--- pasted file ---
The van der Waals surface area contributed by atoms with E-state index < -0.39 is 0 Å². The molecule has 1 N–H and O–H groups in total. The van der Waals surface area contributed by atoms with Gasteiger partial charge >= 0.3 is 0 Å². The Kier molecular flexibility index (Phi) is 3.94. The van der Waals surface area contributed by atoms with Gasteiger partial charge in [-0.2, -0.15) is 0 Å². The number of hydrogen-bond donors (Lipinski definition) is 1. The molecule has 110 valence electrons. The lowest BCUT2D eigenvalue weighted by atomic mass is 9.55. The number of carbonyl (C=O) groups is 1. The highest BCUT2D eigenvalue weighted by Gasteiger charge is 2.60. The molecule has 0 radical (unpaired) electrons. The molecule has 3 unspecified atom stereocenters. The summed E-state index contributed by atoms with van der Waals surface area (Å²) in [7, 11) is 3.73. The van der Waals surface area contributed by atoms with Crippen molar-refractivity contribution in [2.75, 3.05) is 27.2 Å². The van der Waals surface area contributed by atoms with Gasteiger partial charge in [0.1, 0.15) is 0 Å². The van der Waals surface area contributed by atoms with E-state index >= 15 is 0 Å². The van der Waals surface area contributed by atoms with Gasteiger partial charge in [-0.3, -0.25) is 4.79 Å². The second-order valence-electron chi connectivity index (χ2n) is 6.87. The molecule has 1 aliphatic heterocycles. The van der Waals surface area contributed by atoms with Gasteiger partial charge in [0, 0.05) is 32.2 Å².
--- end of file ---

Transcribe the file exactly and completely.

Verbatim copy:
The van der Waals surface area contributed by atoms with E-state index < -0.39 is 0 Å². The molecule has 1 N–H and O–H groups in total. The van der Waals surface area contributed by atoms with Gasteiger partial charge >= 0.3 is 0 Å². The Kier molecular flexibility index (Phi) is 3.94. The van der Waals surface area contributed by atoms with Gasteiger partial charge in [-0.2, -0.15) is 0 Å². The number of hydrogen-bond donors (Lipinski definition) is 1. The molecule has 110 valence electrons. The lowest BCUT2D eigenvalue weighted by atomic mass is 9.55. The number of carbonyl (C=O) groups is 1. The highest BCUT2D eigenvalue weighted by Gasteiger charge is 2.60. The molecule has 0 radical (unpaired) electrons. The molecule has 3 unspecified atom stereocenters. The summed E-state index contributed by atoms with van der Waals surface area (Å²) in [7, 11) is 3.73. The van der Waals surface area contributed by atoms with Crippen molar-refractivity contribution in [2.75, 3.05) is 27.2 Å². The van der Waals surface area contributed by atoms with Gasteiger partial charge in [0.1, 0.15) is 0 Å². The van der Waals surface area contributed by atoms with E-state index >= 15 is 0 Å². The van der Waals surface area contributed by atoms with Gasteiger partial charge in [-0.3, -0.25) is 4.79 Å². The second-order valence-electron chi connectivity index (χ2n) is 6.87. The molecule has 1 aliphatic heterocycles. The van der Waals surface area contributed by atoms with Gasteiger partial charge in [0, 0.05) is 32.2 Å².